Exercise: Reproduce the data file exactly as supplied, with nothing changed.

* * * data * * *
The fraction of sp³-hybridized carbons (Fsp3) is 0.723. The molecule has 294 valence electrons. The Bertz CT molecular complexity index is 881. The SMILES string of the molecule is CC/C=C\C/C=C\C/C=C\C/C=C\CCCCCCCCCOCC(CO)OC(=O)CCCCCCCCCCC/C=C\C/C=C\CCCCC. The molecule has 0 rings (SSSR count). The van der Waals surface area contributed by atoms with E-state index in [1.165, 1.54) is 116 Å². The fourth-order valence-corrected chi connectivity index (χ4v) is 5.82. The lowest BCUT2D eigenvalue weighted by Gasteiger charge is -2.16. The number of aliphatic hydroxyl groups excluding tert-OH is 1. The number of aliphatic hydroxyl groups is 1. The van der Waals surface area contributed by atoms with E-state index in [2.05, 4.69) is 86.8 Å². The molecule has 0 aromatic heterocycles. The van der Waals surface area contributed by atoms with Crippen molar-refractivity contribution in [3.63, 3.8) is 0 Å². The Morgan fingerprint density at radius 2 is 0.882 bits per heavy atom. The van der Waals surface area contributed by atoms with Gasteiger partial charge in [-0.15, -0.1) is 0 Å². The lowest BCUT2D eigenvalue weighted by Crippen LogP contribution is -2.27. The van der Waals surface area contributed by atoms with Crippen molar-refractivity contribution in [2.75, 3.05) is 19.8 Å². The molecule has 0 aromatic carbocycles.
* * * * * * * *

The fraction of sp³-hybridized carbons (Fsp3) is 0.723. The molecule has 294 valence electrons. The Bertz CT molecular complexity index is 881. The SMILES string of the molecule is CC/C=C\C/C=C\C/C=C\C/C=C\CCCCCCCCCOCC(CO)OC(=O)CCCCCCCCCCC/C=C\C/C=C\CCCCC. The molecule has 0 rings (SSSR count). The van der Waals surface area contributed by atoms with E-state index in [1.165, 1.54) is 116 Å². The fourth-order valence-corrected chi connectivity index (χ4v) is 5.82. The lowest BCUT2D eigenvalue weighted by Gasteiger charge is -2.16. The number of aliphatic hydroxyl groups excluding tert-OH is 1. The number of aliphatic hydroxyl groups is 1. The van der Waals surface area contributed by atoms with E-state index in [2.05, 4.69) is 86.8 Å². The molecule has 0 aromatic heterocycles. The van der Waals surface area contributed by atoms with Crippen molar-refractivity contribution in [3.63, 3.8) is 0 Å². The Morgan fingerprint density at radius 2 is 0.882 bits per heavy atom. The van der Waals surface area contributed by atoms with Gasteiger partial charge in [-0.15, -0.1) is 0 Å². The lowest BCUT2D eigenvalue weighted by Crippen LogP contribution is -2.27. The van der Waals surface area contributed by atoms with Crippen molar-refractivity contribution in [2.75, 3.05) is 19.8 Å². The molecule has 0 aromatic carbocycles.